Apple has acquired NextVR, a company that produces sports broadcasts for virtual reality headsets. The company has deals in place with the NBA, Fox Sports, and Wimbledon, among others, and has provided immersive 3D content to companies including HTC, Samsung, and Facebook.
It was first speculated that the acquisition had gone through after NextVR's website was cryptically updated last week to state that the company is "heading in a new direction."
Apple is obsessed with 3D — Apple has long been rumored to be developing its own VR and AR products, with CEO Tim Cook particularly bullish on the latter. Cook has said that he believes augmented reality will soon "pervade our entire lives." NextVR's expertise could be used to produce 3D content for the headsets in-house.
One of NextVR's patented abilities was upscaling content to a high resolution that it said "adds detail, sharpness and enhanced 3D depth to our broadcasts, greatly increasing realism and overall sense of presence.” Apple has invested heavily in its own ARKit platform for developers to create augmented reality apps for iOS that overlay 3D content on the real world through the camera finder. The company is believed to be incorporating a "time of flight" sensor into its next iPhone camera that will enhance the camera's ability to capture depth and render 3D objects. NextVR's technology could potentially help there.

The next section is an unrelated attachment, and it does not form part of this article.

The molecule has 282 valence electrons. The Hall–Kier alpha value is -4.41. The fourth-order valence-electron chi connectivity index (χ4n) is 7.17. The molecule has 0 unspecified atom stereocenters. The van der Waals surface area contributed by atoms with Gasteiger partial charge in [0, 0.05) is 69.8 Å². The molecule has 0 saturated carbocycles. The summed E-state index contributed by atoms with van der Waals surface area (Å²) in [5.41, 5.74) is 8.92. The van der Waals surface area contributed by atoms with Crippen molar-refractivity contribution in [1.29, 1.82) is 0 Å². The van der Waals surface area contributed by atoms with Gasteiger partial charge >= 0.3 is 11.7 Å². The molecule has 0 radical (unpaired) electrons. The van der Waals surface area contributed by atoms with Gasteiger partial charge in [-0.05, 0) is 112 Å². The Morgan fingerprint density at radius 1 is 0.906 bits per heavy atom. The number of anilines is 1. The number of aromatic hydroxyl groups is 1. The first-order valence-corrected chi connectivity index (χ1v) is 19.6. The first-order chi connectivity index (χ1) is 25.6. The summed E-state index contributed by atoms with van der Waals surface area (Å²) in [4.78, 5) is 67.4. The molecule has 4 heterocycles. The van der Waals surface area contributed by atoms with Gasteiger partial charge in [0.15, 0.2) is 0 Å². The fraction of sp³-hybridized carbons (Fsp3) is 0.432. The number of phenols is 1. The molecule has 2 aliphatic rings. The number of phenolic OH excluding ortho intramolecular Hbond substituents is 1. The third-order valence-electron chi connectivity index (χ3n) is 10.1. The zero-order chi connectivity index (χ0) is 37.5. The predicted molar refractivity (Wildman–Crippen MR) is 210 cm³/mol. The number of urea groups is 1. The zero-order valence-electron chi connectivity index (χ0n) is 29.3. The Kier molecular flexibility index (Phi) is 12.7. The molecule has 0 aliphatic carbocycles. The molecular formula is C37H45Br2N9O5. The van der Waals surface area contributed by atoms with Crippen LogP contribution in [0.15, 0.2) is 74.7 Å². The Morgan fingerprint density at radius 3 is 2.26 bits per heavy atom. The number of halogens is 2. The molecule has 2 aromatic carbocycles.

This video demonstrates what NextVR's game highlights look like:
It's been reported that Apple spent nearly $100 million buying NextVR, though it didn't disclose a price and typically never does in acquisitions. That purchase price would be immaterial, however, to the company that has over $200 billion in the bank. This year it has also acquired Dark Sky, a popular weather app for iOS, and Voysis, a startup that makes it easier for voice assistants to understand natural language.
Cook has said he believes AR has the most potential because VR is more of an isolating, captive experience whereas AR could enhance interaction between two people. Both formats have their own use cases, though, and Apple may be developing both experiences.